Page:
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Vol.48, n. 6 : pp. 863-871, November 2005 ISSN 1516-8913 Printed in Brazil


Soil Resistance to Penetration and Least Limiting Water Range for Soybean Yield in a Haplustox from Brazil

Amauri Nelson Beutler1∗, José Frederico Centurion1 and Alvaro Pires da Silva 2
Universidade Estadual Paulista (UNESP/FCAV); Departamento de Solos e Adubos; Via de Acesso Rod. Paulo Donato Castellane, s/n; 14880-000;; Jaboticabal - SP - Brasil. 2Escola Superior de Agricultura Luiz de Queiroz (ESALQ/USP); Departamento de Ciência do Solo; Piracicaba - SP - Brasil

The objective of this study was determine the resistance to penetration (PR), least limiting water range (LLWR) and critical bulk density (Db-crit) for soybean yield in a medium-textured oxisol (Haplustox). The treatments represented the soil compaction by passing a tractor over the site 0, 1, 2, 4, and 6 times, with 4 replications in a randomized experimental design. Samples were collected from 0.02-0.05, 0.07-0.10 and 0.15-0.18 m depths. Soybean (Glycine max cv. Embrapa 48) was sowed in December 2002. Plant height, number of pods, aerial dry matter, weight of 100 seeds, and the yield in 3.6 m2 plots were recorded. Soybean yield started reduction at the PR of 0.85 MPa and Db of 1.48 Mg m-3. The LLWR was limited in highest part by water content at field capacity (0.01 MPa tension) and in lowest part by water content at PRcrit, achieved the Db-crit to yield at 1.48 Mg m-3. Key words: Glycine max, water content, resistance to penetration, bulk density

Soybean production in Brazil has shown an annual increase in the mean yield due to a higher investment in agriculture chemicals. However, little investment has been given to the problems of soil compaction in the production of soybeans. Although difficult to evaluate, soil compaction of anthropic origin is caused by mechanical forces related especially to the traffic of heavy machinery and equipment on moist soils, which can cause significant reduction in the yield and result in increases in production costs (Ralisch and Tavares Filho, 2002). Therefore, it is necessary to know the compaction levels that reduce yield for the appropriate soil management so that preventive and corrective strategies for each soil type and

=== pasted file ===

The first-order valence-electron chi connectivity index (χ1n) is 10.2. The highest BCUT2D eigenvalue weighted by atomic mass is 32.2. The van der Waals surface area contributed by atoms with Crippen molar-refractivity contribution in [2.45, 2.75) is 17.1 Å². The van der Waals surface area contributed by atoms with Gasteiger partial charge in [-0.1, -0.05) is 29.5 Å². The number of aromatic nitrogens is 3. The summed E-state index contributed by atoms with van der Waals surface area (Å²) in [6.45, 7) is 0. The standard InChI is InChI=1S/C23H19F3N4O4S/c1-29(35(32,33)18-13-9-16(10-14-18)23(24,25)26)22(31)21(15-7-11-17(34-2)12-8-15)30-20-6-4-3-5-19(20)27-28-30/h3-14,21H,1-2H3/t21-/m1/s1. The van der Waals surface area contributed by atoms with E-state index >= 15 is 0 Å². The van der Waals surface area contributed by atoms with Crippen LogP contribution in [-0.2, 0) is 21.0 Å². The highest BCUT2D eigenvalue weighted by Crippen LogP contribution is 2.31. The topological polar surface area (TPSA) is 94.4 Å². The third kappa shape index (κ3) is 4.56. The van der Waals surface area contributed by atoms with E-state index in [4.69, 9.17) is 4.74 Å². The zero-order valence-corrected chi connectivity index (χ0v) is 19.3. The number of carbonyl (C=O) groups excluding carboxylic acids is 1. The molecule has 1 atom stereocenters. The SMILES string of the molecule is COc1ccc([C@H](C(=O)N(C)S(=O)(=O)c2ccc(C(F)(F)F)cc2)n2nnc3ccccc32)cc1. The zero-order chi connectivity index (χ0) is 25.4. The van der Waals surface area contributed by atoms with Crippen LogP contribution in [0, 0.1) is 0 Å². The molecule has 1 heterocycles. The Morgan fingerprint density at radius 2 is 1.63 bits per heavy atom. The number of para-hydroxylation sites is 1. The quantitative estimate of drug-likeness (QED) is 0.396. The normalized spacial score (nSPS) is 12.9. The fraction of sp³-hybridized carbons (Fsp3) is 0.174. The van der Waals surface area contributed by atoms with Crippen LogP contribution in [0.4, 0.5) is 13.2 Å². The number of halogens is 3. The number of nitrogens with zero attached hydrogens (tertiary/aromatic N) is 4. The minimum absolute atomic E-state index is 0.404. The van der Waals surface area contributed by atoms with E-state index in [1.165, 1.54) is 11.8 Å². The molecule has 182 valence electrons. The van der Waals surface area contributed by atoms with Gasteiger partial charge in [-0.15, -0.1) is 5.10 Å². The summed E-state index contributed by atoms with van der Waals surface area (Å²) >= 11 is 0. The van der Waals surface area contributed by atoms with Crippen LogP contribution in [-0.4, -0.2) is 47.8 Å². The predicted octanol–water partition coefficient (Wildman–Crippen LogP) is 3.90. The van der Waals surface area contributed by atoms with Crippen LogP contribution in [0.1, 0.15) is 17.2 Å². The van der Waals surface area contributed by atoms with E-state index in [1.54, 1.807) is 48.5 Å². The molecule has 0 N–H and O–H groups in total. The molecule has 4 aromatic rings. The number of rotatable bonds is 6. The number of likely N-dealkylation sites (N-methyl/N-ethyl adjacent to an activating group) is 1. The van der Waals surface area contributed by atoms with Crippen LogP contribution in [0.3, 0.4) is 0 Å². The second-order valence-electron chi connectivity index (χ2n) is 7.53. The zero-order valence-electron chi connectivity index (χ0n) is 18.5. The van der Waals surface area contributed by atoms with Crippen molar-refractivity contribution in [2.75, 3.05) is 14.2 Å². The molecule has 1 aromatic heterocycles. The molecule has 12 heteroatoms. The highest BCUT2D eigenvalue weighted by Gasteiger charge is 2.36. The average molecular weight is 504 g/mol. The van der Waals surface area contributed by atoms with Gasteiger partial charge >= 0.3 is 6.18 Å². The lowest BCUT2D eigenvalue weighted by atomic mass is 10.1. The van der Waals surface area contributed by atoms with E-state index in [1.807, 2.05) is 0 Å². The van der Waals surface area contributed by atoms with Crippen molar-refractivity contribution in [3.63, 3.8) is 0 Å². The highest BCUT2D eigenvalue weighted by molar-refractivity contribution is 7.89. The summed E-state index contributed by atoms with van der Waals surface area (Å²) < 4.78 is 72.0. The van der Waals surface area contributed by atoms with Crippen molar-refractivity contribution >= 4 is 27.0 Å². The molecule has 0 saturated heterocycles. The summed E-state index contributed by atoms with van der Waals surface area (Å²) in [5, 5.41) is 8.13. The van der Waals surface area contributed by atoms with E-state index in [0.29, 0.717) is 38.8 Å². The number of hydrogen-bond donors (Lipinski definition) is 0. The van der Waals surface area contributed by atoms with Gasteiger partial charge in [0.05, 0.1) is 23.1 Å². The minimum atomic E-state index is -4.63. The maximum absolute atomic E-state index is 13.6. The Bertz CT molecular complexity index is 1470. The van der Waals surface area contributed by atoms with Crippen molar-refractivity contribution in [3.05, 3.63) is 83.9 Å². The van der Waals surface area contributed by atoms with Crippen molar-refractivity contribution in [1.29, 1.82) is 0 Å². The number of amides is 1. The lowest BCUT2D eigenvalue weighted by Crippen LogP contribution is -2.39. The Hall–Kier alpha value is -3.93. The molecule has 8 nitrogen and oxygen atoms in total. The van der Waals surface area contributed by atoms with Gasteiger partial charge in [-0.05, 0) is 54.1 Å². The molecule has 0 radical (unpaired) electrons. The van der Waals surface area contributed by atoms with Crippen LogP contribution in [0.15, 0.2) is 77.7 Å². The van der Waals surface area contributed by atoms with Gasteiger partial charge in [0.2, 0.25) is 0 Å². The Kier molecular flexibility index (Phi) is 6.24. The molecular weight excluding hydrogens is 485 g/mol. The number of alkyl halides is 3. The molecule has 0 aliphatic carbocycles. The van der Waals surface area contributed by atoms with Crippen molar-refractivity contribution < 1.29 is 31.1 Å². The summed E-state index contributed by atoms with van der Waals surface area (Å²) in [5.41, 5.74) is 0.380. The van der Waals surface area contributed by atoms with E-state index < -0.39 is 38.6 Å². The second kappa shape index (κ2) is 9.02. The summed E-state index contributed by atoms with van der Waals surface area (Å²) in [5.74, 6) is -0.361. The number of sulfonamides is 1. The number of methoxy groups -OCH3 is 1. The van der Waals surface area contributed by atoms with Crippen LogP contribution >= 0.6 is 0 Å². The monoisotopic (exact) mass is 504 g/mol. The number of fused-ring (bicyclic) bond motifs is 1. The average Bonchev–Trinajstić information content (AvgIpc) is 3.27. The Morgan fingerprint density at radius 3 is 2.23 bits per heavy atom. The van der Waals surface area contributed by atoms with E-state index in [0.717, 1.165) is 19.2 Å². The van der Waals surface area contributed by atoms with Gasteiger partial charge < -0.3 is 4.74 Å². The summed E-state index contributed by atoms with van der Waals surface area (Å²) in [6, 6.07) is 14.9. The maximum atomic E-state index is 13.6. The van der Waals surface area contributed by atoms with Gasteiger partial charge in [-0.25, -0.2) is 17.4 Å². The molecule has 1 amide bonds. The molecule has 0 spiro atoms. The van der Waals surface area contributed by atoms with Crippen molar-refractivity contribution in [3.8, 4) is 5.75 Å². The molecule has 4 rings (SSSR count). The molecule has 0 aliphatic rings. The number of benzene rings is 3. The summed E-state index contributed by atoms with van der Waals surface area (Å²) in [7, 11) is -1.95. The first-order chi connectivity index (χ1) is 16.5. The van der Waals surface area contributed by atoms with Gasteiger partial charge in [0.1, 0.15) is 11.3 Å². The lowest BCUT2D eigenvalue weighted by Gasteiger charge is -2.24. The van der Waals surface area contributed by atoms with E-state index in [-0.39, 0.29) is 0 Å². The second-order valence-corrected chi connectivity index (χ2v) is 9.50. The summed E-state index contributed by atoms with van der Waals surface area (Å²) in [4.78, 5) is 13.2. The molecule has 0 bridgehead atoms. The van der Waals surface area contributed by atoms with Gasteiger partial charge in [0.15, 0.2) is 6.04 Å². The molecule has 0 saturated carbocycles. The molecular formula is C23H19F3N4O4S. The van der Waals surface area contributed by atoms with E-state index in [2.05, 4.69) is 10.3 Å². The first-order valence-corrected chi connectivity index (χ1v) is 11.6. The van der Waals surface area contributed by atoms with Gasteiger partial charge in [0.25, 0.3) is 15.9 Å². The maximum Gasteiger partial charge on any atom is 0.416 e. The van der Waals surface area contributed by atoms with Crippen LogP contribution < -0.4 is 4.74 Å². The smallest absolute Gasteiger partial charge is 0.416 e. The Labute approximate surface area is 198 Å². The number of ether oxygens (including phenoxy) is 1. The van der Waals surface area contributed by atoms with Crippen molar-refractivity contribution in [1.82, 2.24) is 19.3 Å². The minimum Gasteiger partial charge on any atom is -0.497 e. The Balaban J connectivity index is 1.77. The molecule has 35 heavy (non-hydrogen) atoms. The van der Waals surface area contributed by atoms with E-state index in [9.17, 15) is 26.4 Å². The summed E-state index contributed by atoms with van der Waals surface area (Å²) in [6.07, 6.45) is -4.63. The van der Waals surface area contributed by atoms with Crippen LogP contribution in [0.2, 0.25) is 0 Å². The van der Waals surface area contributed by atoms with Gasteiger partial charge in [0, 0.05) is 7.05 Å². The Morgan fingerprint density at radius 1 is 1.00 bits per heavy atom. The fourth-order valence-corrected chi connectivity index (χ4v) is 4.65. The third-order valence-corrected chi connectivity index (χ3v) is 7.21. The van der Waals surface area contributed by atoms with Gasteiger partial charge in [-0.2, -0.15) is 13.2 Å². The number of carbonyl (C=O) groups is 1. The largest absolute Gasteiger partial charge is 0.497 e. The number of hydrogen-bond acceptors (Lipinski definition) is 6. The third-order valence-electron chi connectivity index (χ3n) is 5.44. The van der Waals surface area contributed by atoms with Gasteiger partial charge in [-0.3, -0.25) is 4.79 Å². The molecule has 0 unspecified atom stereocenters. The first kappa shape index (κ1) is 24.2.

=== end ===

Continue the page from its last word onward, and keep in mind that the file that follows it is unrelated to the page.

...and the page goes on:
condition can be applied to improve the soil quality and maximize yield. Soil compaction is a structural alteration that results in a reorganization of its particles and aggregates, as well as a reduction in the total porosity and macroporosity, thus impairing the infiltration and water movement as well as the availability of soil nutrients. Consequently, soil compaction causes a reduction in the penetration and ramification of the roots, therefore, affecting plant development of the aerial segments (Håkansson and Voorhees, 1998; Ralisch and Tavares Filho, 2002; Goedert et al., 2002). Water infiltration, porosity, bulk density (Db), and soil resistance to penetration (PR) are some of the physical attributes that are used to characterize soil compaction. Nowadays, PR is considered the most indicative attribute of soil compaction in

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Brazilian Archives of Biology and Technology